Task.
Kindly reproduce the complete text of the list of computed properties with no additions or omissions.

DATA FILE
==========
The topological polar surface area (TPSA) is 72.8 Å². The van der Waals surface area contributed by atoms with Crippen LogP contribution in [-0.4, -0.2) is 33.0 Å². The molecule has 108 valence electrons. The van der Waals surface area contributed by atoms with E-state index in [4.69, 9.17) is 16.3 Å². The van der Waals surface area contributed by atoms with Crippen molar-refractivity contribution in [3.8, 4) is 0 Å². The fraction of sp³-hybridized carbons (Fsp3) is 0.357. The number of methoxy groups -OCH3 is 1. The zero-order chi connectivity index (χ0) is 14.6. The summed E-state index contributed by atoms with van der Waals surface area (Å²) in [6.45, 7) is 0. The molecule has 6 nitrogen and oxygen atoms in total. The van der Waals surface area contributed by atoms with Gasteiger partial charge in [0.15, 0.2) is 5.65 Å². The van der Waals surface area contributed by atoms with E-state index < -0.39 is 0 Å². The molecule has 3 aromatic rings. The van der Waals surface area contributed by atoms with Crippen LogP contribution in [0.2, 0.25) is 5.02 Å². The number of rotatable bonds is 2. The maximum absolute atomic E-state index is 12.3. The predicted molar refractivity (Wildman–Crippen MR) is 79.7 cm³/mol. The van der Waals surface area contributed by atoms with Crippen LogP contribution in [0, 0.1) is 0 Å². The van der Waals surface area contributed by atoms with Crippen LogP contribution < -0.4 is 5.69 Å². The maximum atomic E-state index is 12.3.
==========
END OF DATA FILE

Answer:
The topological polar surface area (TPSA) is 72.8 Å². The van der Waals surface area contributed by atoms with Crippen LogP contribution in [-0.4, -0.2) is 33.0 Å². The molecule has 108 valence electrons. The van der Waals surface area contributed by atoms with E-state index in [4.69, 9.17) is 16.3 Å². The van der Waals surface area contributed by atoms with Crippen molar-refractivity contribution in [3.8, 4) is 0 Å². The fraction of sp³-hybridized carbons (Fsp3) is 0.357. The number of methoxy groups -OCH3 is 1. The zero-order chi connectivity index (χ0) is 14.6. The summed E-state index contributed by atoms with van der Waals surface area (Å²) in [6.45, 7) is 0. The molecule has 6 nitrogen and oxygen atoms in total. The van der Waals surface area contributed by atoms with Gasteiger partial charge in [0.15, 0.2) is 5.65 Å². The van der Waals surface area contributed by atoms with E-state index < -0.39 is 0 Å². The molecule has 3 aromatic rings. The van der Waals surface area contributed by atoms with Crippen LogP contribution in [0.2, 0.25) is 5.02 Å². The number of rotatable bonds is 2. The maximum absolute atomic E-state index is 12.3. The predicted molar refractivity (Wildman–Crippen MR) is 79.7 cm³/mol. The van der Waals surface area contributed by atoms with Crippen LogP contribution in [0, 0.1) is 0 Å². The van der Waals surface area contributed by atoms with Crippen LogP contribution < -0.4 is 5.69 Å². The maximum atomic E-state index is 12.3.